German Propaganda Posters – Charity

Tad found a great collection of Nazi Propaganda that has been collected by a college professor in Michigan, Randall Bytwerk. I’ve shown plenty of WW2 propaganda posters but the majority have been from the Allied side of the war and I’m using this opportunity to showcase the types of propaganda used by the Germans and will be highlighting some of these posters over the next few months.

The Nazi party ran a huge charity called the Nationalsozialistische Volkswohlfahrt (the National Socialist People’s Welfare Organization). The NSV was not voluntary in the way most of us consider charitable giving. It was more of an expected obligation and failure to properly and consistently give to the NSV would result in a variety of punitive measures the same way breaking the law might. To encourage giving (remind people), the Nazi party put out posters, flyers, and reminder cards in addition to sending collectors door-to-door. Here are some of Randall’s posters and comments encouraging Germans to donate to charity:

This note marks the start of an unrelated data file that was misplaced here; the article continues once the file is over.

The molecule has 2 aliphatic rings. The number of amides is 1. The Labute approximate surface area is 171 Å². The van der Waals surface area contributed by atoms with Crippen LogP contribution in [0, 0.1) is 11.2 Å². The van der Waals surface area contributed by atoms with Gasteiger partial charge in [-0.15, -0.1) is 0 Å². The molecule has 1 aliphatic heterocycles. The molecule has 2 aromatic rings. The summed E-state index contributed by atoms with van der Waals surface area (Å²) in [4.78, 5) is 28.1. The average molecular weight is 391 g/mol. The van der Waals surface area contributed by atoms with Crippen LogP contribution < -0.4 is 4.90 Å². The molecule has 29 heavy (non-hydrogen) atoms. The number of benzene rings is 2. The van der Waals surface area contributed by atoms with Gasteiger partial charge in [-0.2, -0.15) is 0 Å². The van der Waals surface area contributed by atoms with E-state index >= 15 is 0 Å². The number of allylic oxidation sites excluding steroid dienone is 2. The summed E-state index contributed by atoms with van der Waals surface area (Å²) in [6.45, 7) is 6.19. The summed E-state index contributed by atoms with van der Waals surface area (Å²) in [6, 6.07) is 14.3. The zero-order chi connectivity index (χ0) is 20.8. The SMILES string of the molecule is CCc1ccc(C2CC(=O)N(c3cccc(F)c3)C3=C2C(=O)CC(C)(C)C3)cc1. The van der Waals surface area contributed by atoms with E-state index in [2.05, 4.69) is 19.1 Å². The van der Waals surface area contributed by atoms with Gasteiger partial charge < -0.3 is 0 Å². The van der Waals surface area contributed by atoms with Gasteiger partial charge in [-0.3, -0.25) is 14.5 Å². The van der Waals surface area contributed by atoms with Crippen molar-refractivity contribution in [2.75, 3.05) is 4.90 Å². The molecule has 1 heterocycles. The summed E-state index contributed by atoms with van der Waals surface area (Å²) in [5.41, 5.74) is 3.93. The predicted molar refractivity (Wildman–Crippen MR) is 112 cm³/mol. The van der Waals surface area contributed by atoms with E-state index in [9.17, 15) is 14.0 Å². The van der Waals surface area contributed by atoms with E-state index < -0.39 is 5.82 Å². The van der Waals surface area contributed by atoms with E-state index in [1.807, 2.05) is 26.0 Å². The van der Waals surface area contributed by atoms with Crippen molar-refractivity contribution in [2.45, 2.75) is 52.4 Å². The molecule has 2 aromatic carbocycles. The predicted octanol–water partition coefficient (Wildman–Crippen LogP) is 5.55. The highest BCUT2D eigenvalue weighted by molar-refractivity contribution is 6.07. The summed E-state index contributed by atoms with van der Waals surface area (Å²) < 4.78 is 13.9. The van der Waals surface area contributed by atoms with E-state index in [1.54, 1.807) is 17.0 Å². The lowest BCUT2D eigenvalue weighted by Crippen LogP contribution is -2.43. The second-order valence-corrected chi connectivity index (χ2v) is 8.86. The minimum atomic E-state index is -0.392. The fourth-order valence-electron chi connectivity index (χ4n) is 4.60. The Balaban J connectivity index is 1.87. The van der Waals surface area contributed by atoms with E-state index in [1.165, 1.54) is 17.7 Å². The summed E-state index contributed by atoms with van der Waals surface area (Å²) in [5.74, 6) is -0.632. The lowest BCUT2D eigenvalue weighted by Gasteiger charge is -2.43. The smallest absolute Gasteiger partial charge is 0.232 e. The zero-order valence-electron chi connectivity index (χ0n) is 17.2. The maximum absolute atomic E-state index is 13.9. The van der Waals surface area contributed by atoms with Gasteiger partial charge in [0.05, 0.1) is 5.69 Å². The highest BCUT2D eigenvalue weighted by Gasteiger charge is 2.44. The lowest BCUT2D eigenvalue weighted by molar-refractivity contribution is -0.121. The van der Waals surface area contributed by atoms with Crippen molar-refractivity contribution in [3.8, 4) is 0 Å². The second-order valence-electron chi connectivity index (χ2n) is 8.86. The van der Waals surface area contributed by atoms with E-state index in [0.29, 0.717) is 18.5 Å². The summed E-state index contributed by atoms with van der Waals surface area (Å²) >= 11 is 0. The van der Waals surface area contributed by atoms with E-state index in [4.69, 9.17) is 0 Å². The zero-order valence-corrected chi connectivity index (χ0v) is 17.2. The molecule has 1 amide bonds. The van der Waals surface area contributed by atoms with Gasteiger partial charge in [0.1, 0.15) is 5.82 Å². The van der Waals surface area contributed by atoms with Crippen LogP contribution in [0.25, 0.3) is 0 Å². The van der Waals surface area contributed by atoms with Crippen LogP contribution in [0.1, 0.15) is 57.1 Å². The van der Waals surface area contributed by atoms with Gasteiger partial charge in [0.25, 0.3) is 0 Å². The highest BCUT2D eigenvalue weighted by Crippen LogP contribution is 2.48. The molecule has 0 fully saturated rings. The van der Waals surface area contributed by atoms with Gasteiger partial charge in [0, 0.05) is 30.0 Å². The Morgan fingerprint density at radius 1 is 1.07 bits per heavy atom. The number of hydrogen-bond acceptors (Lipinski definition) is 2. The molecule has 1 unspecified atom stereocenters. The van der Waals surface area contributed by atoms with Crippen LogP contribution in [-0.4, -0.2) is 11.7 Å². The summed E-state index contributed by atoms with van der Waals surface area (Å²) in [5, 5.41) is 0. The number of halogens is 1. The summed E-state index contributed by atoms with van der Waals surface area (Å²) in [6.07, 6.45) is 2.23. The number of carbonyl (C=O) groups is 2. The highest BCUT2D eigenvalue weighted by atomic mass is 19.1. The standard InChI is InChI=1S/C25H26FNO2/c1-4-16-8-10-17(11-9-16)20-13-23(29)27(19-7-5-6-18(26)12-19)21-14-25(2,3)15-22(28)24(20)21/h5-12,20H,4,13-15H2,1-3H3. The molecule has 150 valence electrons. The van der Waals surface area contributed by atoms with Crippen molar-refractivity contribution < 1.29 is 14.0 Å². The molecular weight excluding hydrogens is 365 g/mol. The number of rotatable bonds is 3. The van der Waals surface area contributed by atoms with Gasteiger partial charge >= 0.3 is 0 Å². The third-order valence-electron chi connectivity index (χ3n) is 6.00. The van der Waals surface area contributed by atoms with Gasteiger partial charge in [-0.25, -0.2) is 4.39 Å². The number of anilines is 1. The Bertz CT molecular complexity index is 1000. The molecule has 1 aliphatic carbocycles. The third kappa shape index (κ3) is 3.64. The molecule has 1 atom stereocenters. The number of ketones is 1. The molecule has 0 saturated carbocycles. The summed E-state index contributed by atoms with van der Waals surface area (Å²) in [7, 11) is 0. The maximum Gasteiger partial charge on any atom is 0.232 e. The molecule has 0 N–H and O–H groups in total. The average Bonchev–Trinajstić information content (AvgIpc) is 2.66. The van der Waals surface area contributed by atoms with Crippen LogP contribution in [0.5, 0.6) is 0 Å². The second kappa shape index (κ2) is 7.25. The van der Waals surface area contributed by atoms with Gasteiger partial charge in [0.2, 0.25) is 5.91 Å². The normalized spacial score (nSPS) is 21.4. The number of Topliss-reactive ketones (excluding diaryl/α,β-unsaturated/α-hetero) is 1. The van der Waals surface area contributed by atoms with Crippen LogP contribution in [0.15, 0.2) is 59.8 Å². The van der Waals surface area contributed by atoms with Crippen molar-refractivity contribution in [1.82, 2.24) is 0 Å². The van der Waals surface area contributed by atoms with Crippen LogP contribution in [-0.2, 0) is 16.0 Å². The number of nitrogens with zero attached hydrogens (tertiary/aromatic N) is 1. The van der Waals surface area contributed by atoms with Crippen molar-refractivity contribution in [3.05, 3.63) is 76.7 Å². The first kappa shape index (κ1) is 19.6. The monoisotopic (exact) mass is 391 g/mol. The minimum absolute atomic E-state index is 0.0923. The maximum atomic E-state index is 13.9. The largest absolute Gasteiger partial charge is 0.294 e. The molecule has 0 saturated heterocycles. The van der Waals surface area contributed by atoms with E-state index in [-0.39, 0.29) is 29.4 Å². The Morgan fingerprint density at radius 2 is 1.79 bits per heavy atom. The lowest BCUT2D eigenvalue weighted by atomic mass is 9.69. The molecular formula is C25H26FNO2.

This poster probably dates to the mid-1930’s. It promotes the Nazi charitable organization (the NSV). The text: “Support the assistance program for mothers and children.”
The Winter Aid (Winterhilfswerk) was the Nazi Party charity. Each year there was a drive to solicit donations to help the needy. Contributions were not entirely “voluntary.” The text translates as: “No one shall go hungry! No one shall be cold!”
This poster encouraged sacrificial contributions to the Winter Aid. The text translates: “don’t give. Sacrifice.”
This poster advertises the Nazi charity, the NSV. The text translates: “Health, child protection, fighting poverty, aiding travelers, community, helping mothers: These are the tasks of the National Socialist People’s Charity. Become a member!”

[Images courtesy of Randall Bytwerk at Calvin College.]

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Charles McCain

Charles McCain is a Washington DC based freelance journalist and novelist. He is the author of "An Honorable German," a World War Two naval epic. You can read more of his work on his website:

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